Why I Wrote Dog at the Gate: How a Throwaway Dog Becomes Special
Christmas Eve Day 1999, my beloved Australian Shepherd died in my arms. I was left, with my other pets, to grieve his loss. The more I thought about his unique life and death, the more I saw the gifts he gave me.
The Dog at the Gate is his story. He was a reject, a shelter dog with a history, a behavioral handful, and the first foster dog I took in that I did not like! Over our months together I came to understand him and he developed into The Dog at the Gate. We were together only six-and-a-half years but he changed my life.
Writing eased my grief and I thought if one dog’s story helped me cope with loss and life’s ups and downs, that perhaps it might help others. As I considered the point of view from which the story would launch, I could see no other way to make it resonate than to write in first person, er, first dog–from the dog’s vision of his world. So it became an autobiography.
Ironically, just one year after I began my dog’s story, I suffered a traumatic brain injury in a car crash. I became suicidal, depressed, withdrawn, and could not see colors, find my way home, and cried uncontrollably. For five years I suffered as a human Guinea pig for drugs. I cringed under myriad headaches, erratic sleep, PTSD, and thrice-weekly therapy sessions. Worst of all, I was unable to punctuate, put a sentence together, or create an original thought. I had to quit writing.
To force myself out of myself as I waited and hoped for healing, I began volunteering at a shelter. I wanted to teach about animals. As a professional humane educator, I taught hundreds of children about what dogs and other animals need. Standing in front of a crowd of squirming children, I realized that if I were fortunate, each child would take one thing away from class; they would forget the rest. I contemplated the importance of books—of having a physical lesson/story that a child could go back to again and again.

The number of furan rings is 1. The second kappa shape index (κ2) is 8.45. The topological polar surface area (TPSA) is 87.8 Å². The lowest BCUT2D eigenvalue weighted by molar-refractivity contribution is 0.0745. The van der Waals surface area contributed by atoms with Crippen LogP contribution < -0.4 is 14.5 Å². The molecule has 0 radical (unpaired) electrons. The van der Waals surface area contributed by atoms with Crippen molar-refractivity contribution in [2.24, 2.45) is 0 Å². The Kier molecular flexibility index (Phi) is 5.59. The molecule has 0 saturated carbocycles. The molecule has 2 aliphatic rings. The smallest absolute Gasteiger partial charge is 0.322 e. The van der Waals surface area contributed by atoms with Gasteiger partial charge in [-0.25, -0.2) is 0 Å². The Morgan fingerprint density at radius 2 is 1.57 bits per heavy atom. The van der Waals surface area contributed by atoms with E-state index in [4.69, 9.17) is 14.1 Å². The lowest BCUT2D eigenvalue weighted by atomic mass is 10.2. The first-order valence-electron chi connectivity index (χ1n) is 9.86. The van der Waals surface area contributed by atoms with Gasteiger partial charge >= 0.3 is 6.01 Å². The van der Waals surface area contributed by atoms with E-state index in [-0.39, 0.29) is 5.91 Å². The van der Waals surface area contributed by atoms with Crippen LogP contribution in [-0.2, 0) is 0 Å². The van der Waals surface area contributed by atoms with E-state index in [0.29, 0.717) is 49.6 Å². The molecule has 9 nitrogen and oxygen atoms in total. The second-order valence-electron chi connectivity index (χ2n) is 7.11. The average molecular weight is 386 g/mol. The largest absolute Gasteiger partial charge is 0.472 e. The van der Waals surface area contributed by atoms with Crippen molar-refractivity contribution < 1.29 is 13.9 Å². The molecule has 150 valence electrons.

I recalled the influential books of my own childhood, the books that eventually formed the animal advocate that I became as an adult: Beautiful Joe, about an abused dog who was rescued and helped others; Black Beauty, a riches-to rags-to-rescued horse; Thomasina, a cat who was thought dead but comes back to life with amnesia, and yet draws a family together; Bambi, a wild fawn who faces the trauma of losing his mother to hunters; the rabbits of Watership Down. These books remained in my mind because each animal told his or her own story. Lessons taught by animals stuck much more than books about animals.
One little book I’ve long forgotten the name of was narrated by a baby buffalo. It embedded itself into my psyche and has remained for sixty years. This little book taught me about the slaughter of the American Bison in the Midwest. The resulting endangerment of the bison as a species was a first truthful story of the settling of my own state. I became a conservationist on the spot, at age seven. But it was through an immature voice such as my own at the time, that the story took root in my memory.
If The Dog at the Gate can remain in even one child’s memory when he or she grows to adulthood, and that child grows into an educator, conservationist, behaviorist, or any other profession that services and saves animal lives, my goal will be attained.